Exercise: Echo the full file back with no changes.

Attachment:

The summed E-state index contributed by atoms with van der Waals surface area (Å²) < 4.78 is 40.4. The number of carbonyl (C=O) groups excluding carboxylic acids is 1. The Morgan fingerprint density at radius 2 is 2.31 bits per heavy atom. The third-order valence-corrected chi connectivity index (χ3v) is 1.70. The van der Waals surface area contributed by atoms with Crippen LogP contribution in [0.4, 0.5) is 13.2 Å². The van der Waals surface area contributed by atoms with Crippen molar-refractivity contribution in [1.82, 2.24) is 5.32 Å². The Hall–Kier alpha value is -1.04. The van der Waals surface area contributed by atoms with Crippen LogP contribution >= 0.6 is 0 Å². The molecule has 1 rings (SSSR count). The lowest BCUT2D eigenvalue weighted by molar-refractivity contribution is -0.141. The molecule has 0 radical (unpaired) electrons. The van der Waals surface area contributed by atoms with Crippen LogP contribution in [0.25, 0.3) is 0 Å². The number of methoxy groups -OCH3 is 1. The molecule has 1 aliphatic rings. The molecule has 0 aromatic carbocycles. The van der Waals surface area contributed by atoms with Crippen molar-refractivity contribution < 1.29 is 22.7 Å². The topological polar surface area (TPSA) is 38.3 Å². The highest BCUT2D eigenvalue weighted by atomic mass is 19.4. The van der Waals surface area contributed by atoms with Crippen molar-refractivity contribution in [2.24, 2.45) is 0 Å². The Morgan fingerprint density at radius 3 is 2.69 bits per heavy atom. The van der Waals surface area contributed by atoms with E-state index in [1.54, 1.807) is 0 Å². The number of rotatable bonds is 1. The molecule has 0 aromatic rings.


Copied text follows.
The summed E-state index contributed by atoms with van der Waals surface area (Å²) < 4.78 is 40.4. The number of carbonyl (C=O) groups excluding carboxylic acids is 1. The Morgan fingerprint density at radius 2 is 2.31 bits per heavy atom. The third-order valence-corrected chi connectivity index (χ3v) is 1.70. The van der Waals surface area contributed by atoms with Crippen LogP contribution in [0.4, 0.5) is 13.2 Å². The van der Waals surface area contributed by atoms with Crippen molar-refractivity contribution in [1.82, 2.24) is 5.32 Å². The Hall–Kier alpha value is -1.04. The van der Waals surface area contributed by atoms with Crippen LogP contribution >= 0.6 is 0 Å². The molecule has 1 rings (SSSR count). The lowest BCUT2D eigenvalue weighted by molar-refractivity contribution is -0.141. The molecule has 0 radical (unpaired) electrons. The van der Waals surface area contributed by atoms with Crippen LogP contribution in [0.25, 0.3) is 0 Å². The number of methoxy groups -OCH3 is 1. The molecule has 1 aliphatic rings. The molecule has 0 aromatic carbocycles. The van der Waals surface area contributed by atoms with Crippen molar-refractivity contribution < 1.29 is 22.7 Å². The topological polar surface area (TPSA) is 38.3 Å². The highest BCUT2D eigenvalue weighted by atomic mass is 19.4. The van der Waals surface area contributed by atoms with Crippen molar-refractivity contribution in [2.24, 2.45) is 0 Å². The Morgan fingerprint density at radius 3 is 2.69 bits per heavy atom. The van der Waals surface area contributed by atoms with E-state index in [1.54, 1.807) is 0 Å². The number of rotatable bonds is 1. The molecule has 0 aromatic rings.